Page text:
Well, the answer given is 12/35

I also didnt get the answer right...Please tell me what concept i got wrong...


Calculate the possibilities where couples can be together...and
then subtract the probability from 1.
Heres my attempt :
# of ways in which 1 couple are together = 4P1=4
# of ways in which 2 couples are together = 4P2=12
# of ways in which 3 couples are together = 4P3=24
# of ways in which 4 couples are together = 4P4=24

Total # of ways in which the couple can be together = 4*12*24*24

Total # of ways of arranging 8 people = 8!
4*12*24*24 / 8! = 24/35

So the prob that no husband is with his wife = 1- 24/35 = 11/35

My Answer : 11/35 ..please comment

thanks
praetorian


Oops. I made a bad math error. However, I know how to solve this.

Your way is not correct even though you ended up close. There is no way to justify your multiplying all of the possibilities together.

The correct solution is as follows:

Let call the couples A, B, C, and D.

We want to know the probability that NO couple are together. This is the same as calculating the probability of NOT (A or B or C or D).

However, since these events are not mutually exclusive, we need to subtract out the parts that overlap. Without going into a lot of math, the probability will look like this:

P(no couples) = 1 - (4C1*p(one particular couple) - (4C2*p(two particular couples) - (4C3*p(three particular couples) - 4C4*p(4 couples))))

(repeated application of the OR rule with events that are not mutually exclusive -- look it up. Or imagine a venn diagram and how you would count the total number inside (you cannot draw a 4 section venn-diagram on paper, so imagine it for 3 sections))

= 1 - (4*(7!*2) - (6*(6!*4) - (4*(5!*8) - 4!*16))) / 8!

= 1 - (40320 - 17280 + 3840 - 384) / 40320

= 1 - 26496/40320

= 1 - 23/35

= 12/35
_________________

Best,

AkamaiBrah
Former Senior Instructor, Manhattan GMAT and VeritasPrep
Vice President, Midtown NYC Investment Bank, Structured Finance IT
MFE, Haas School of Business, UC Berkeley, Class of 2005
MBA, Anderson School of Management, UCLA, Class of 1993

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CEO
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Joined: 15 Aug 2003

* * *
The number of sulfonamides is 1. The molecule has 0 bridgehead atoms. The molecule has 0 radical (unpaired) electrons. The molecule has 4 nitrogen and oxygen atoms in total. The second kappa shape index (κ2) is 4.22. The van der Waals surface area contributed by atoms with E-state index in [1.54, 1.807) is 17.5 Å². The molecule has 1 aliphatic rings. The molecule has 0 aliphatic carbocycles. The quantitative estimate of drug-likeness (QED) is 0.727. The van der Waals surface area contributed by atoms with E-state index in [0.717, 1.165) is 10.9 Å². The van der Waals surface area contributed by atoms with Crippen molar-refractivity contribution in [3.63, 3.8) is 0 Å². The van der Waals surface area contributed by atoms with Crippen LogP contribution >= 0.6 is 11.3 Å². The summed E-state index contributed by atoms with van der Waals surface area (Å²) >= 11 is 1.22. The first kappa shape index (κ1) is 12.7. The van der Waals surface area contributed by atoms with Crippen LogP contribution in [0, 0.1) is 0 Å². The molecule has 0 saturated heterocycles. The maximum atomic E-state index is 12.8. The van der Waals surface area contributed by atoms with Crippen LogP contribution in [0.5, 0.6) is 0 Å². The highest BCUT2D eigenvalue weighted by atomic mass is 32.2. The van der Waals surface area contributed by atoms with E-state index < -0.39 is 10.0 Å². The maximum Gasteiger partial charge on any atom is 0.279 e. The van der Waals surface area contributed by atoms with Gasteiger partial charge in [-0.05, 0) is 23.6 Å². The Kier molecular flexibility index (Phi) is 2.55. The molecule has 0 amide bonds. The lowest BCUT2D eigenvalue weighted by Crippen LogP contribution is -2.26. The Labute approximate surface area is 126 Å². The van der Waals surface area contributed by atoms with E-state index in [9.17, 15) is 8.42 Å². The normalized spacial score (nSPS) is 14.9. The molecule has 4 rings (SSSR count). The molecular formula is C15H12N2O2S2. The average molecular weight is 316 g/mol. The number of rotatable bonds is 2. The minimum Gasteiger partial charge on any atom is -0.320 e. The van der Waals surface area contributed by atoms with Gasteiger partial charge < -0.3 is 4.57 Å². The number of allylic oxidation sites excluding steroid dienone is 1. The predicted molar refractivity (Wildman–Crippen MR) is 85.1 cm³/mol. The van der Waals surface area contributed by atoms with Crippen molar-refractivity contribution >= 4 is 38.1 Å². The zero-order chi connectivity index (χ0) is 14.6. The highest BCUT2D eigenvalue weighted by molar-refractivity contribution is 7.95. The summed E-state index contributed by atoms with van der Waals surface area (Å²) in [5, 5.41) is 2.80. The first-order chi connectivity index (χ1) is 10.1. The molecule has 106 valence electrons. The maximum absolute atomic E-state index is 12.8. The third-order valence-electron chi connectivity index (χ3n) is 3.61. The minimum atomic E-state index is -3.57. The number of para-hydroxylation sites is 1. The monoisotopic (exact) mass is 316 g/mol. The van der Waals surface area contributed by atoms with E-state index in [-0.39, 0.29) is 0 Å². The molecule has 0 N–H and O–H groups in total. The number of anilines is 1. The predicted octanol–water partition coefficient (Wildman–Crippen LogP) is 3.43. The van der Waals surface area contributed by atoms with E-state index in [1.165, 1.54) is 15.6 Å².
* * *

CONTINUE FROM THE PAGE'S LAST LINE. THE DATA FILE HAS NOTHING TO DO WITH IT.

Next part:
Posts: 3470
Followers: 60

Kudos [?]: 670 [0], given: 781

Re: Probability # 11...Akamai..Please Comment [#permalink] New post 22 Aug 2003, 21:58
Thanks for the solution..i tried for a while to understand it, but couldnt see where you got your numbers from..

also, you mentioned i could not multiply the individual cases together....can you please elaborate on that...i thought that the four cases were independent and so multiplication of the four was correct..

Its been a while since i did probability..kindly bear with me.

Thanks for your help
Praetorian
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Re: Probability # 11...Akamai..Please Comment [#permalink] New post 23 Aug 2003, 13:19
Quote:
P(no couples) = 1 - (4C1*p(one particular couple) - (4C2*p(two particular couples) - (4C3*p(three particular couples) - 4C4*p(4 couples))))

(repeated application of the OR rule with events that are not mutually exclusive -- look it up. Or imagine a venn diagram and how you would count the total number inside (you cannot draw a 4 section venn-diagram on paper, so imagine it for 3 sections))

= 1 - (4*(7!*2) - (6*(6!*4) - (4*(5!*8) - 4!*16))) / 8!
= 1 - (40320 - 17280 + 3840 - 384) / 40320

= 1 - 26496/40320

= 1 - 23/35

= 12/35[/quote]


Akamai,

Can you please explain how you worked out the bold part above?

Thanks,
Re: Probability # 11...Akamai..Please Comment   [#permalink] 23 Aug 2003, 13:19
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There are 4 couples. You arrange these people in a line.